A longer wheelbase provides a more stable and comfortable ride. Touring bikes have a long wheelbase due to a combination of a slack head angle, long fork rake and long chainstay length.
Touring vs Road/CX (57cm TT): 1050-1070mm is common. Road bikes 996mm. CX 1018mm.
Bottom Bracket Drop
Bottom bracket drop determines how high your cranks sit off the ground. A lower crankset results in a lower saddle height and therefore a lower centre of gravity.
Touring bikes often need clearance over obstacles, so some manufacturers provide a high bottom bracket (53mm drop with 700c wheels). Others provide a low bottom bracket (78mm drop with 700c wheels) to maximise the bikes stability at the higher risk of pedal strike.
Touring vs Road/CX: Not compared due to vastly different tyre sizes affecting bottom bracket height
Seat Tube Angle
Seat tube angles do not differ a lot between touring bikes and road/cx bikes of the same size. This is because the way that you pedal doesn’t change too much between different bikes.
A very general bicycle fitting rule (to optimise pedalling efficiency) is to have your knee reach your pedal axle (see diagram). By changing the seat tube to a slacker angle, your knee would not reach as far as the pedal axle and your pedalling would therefore be less efficient.
Touring vs Road/CX (57cm TT): 71-73 degrees is common. Road bikes 73mm. CX 73 degrees.
Stack and Reach: Important for Comparing Bikes
Stack and reach measurements are perhaps the best common information we have to know if a bike will fit us, without testing it first. Stack and reach assess the position of the headtube in relation to the bottom bracket, essentially standardising bike geometry/sizing between brands and models. This is important because bikes from two manufacturers that are both called the same size (medium or 54cm, for example) can actually fit up to 2cm (a full size) different from one another! If the companies you’re looking at don’t have stack and reach measurements, here is a calculator.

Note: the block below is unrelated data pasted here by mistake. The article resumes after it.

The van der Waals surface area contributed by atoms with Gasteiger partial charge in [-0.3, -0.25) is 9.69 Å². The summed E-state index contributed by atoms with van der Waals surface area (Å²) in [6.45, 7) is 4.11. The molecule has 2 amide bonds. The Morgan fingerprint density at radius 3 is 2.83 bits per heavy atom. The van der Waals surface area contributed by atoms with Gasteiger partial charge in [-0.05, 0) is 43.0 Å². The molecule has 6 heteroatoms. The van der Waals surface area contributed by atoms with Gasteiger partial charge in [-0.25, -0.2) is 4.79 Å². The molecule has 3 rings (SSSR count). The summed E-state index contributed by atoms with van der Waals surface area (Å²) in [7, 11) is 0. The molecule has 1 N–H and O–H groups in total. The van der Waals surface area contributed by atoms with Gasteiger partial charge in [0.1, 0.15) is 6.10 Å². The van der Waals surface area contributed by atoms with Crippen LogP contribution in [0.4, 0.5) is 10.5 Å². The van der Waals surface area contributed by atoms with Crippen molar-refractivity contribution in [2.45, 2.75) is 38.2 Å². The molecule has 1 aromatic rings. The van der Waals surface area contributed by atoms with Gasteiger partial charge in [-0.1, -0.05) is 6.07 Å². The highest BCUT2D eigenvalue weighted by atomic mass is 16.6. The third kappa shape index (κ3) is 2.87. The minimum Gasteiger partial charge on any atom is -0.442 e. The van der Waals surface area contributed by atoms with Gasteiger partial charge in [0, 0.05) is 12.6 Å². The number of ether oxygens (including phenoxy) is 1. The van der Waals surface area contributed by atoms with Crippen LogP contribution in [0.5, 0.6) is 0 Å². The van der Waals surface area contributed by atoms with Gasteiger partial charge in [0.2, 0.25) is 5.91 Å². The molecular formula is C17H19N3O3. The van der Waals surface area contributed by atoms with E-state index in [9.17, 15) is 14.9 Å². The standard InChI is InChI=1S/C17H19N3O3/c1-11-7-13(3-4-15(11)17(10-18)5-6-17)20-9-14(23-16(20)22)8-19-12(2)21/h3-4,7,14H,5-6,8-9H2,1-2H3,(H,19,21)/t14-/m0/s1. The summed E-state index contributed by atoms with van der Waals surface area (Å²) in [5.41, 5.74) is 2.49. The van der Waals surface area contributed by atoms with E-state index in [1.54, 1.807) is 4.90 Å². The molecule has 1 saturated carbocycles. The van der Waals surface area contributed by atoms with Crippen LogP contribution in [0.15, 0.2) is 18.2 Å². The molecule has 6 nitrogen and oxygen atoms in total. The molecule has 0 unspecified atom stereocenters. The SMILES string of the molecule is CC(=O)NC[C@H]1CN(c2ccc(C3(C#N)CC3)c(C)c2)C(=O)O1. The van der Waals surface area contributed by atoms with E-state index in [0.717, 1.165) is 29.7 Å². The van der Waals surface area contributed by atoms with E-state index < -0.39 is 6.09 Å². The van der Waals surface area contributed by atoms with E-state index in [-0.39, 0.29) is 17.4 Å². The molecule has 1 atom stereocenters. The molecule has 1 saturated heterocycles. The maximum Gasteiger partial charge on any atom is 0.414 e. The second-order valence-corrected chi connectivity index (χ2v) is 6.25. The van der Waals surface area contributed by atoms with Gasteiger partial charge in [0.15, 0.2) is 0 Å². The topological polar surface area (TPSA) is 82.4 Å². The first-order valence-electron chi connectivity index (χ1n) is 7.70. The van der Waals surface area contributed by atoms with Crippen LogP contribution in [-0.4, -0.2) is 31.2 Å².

Get a professional bicycle fitter to determine your appropriate stack and reach and it’ll be much easier to find your next perfect fitting bike!
Effective Top Tube Length
The effective top tube (ETT) length is the simplest way to determine a bikes size, although just because the ETT is the same between the two bikes, doesn’t mean the bikes will have the same reach – see above. The ETT determines roughly how far you will have to reach from the saddle to the handlebar.
Seat Tube Length
This length will not matter too much, unless you have particularly short legs for your body size and need the additional stand over clearance. Make sure to compare bikes based on their stack and reach if you can.
Head Tube Length
Long headtube are common on touring bicycles in order to keep the bars up high without the use of excessive spacers. Head tubes are often 40mm or more longer than the equivalent road or cyclocross bicycle headtube.
Short Seat Tubes and Head Tubes on Touring Bikes
One of the main reasons why a mountain bike is less suitable for bicycle touring is because it employs a short seat tube (increased stand over clearance) and a short head tube (more aggressive positioning).
When you turn a mountain bike into a touring bike, you tend to put lots of spacers under your stem to get the bars up high. As a result, there is often MUCH more flex in the front end of the bike than on a touring specific frame (only noticeable when carrying front panniers).
This flex can sometimes lead to speed wobble aka ‘shimmy’. I have experienced this on many bikes including Surly’s Ogre and Troll set up as touring bikes with a front rack and pannier bags.
Having said this you can tour successfully on a mountain bike; lots of people do! A dedicated touring bike works better for touring however, just as a dedicated mountain bike works better for single track. And a half-tourer, half mountain bike will no doubt do a mediocre job of both.
Not Using a Front Pannier Rack?
If you are planning on cycle touring with only rear bags, frame geometry is arguably not as important; a mountain bike with rear panniers will not ride all that different to a touring bike with rear panniers.
Touring-specific frames become much more important when you have a front rack and heavy gear, requiring a super stiff front triangle and more fork ‘trail’ to make your bike handle well.
A touring bikes geometry is specific to carrying loads – especially at the front. The steering and wheelbase have been optimised for stability, the chainstays are long to clear your heels and the headtube is long to get the bars high.
If you haven’t ridden a touring specific bike with filled panniers, we recommend that you do to feel the difference!